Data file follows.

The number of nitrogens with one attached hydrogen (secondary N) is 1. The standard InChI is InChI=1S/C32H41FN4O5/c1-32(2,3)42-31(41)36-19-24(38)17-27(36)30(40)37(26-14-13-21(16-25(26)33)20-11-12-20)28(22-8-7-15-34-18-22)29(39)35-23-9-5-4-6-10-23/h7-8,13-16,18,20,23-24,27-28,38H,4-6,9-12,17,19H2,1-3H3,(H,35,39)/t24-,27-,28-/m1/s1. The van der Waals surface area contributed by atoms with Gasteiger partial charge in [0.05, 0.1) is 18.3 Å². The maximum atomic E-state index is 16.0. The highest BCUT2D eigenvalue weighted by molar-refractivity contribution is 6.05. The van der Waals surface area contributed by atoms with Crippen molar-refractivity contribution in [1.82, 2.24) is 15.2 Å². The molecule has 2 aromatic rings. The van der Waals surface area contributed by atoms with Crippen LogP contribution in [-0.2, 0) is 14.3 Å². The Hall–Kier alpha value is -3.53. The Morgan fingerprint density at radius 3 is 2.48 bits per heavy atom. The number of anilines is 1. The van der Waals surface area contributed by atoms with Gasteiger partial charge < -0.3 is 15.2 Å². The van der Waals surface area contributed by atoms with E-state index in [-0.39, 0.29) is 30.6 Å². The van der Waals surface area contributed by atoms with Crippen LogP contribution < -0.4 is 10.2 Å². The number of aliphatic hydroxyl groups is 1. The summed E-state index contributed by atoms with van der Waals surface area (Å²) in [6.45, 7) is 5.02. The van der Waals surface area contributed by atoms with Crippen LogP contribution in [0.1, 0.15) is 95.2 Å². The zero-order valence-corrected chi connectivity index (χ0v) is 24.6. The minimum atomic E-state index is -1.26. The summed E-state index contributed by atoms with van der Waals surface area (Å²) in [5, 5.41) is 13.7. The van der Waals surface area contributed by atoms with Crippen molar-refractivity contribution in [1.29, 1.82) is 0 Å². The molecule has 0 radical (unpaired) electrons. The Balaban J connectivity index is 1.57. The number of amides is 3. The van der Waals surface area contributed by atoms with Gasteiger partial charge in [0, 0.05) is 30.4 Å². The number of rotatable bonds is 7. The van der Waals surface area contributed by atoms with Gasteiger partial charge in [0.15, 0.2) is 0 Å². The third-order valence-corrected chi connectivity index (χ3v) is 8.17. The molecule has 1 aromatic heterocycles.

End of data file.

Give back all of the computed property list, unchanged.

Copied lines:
The number of nitrogens with one attached hydrogen (secondary N) is 1. The standard InChI is InChI=1S/C32H41FN4O5/c1-32(2,3)42-31(41)36-19-24(38)17-27(36)30(40)37(26-14-13-21(16-25(26)33)20-11-12-20)28(22-8-7-15-34-18-22)29(39)35-23-9-5-4-6-10-23/h7-8,13-16,18,20,23-24,27-28,38H,4-6,9-12,17,19H2,1-3H3,(H,35,39)/t24-,27-,28-/m1/s1. The van der Waals surface area contributed by atoms with Gasteiger partial charge in [0.05, 0.1) is 18.3 Å². The maximum atomic E-state index is 16.0. The highest BCUT2D eigenvalue weighted by molar-refractivity contribution is 6.05. The van der Waals surface area contributed by atoms with Crippen molar-refractivity contribution in [1.82, 2.24) is 15.2 Å². The molecule has 2 aromatic rings. The van der Waals surface area contributed by atoms with Crippen LogP contribution in [-0.2, 0) is 14.3 Å². The Hall–Kier alpha value is -3.53. The Morgan fingerprint density at radius 3 is 2.48 bits per heavy atom. The number of anilines is 1. The van der Waals surface area contributed by atoms with Gasteiger partial charge < -0.3 is 15.2 Å². The van der Waals surface area contributed by atoms with E-state index in [-0.39, 0.29) is 30.6 Å². The van der Waals surface area contributed by atoms with Crippen LogP contribution < -0.4 is 10.2 Å². The number of aliphatic hydroxyl groups is 1. The summed E-state index contributed by atoms with van der Waals surface area (Å²) in [6.45, 7) is 5.02. The van der Waals surface area contributed by atoms with Crippen LogP contribution in [0.1, 0.15) is 95.2 Å². The zero-order valence-corrected chi connectivity index (χ0v) is 24.6. The minimum atomic E-state index is -1.26. The summed E-state index contributed by atoms with van der Waals surface area (Å²) in [5, 5.41) is 13.7. The van der Waals surface area contributed by atoms with Crippen molar-refractivity contribution in [1.29, 1.82) is 0 Å². The molecule has 0 radical (unpaired) electrons. The Balaban J connectivity index is 1.57. The number of amides is 3. The van der Waals surface area contributed by atoms with Gasteiger partial charge in [0, 0.05) is 30.4 Å². The number of rotatable bonds is 7. The van der Waals surface area contributed by atoms with Gasteiger partial charge in [0.15, 0.2) is 0 Å². The third-order valence-corrected chi connectivity index (χ3v) is 8.17. The molecule has 1 aromatic heterocycles.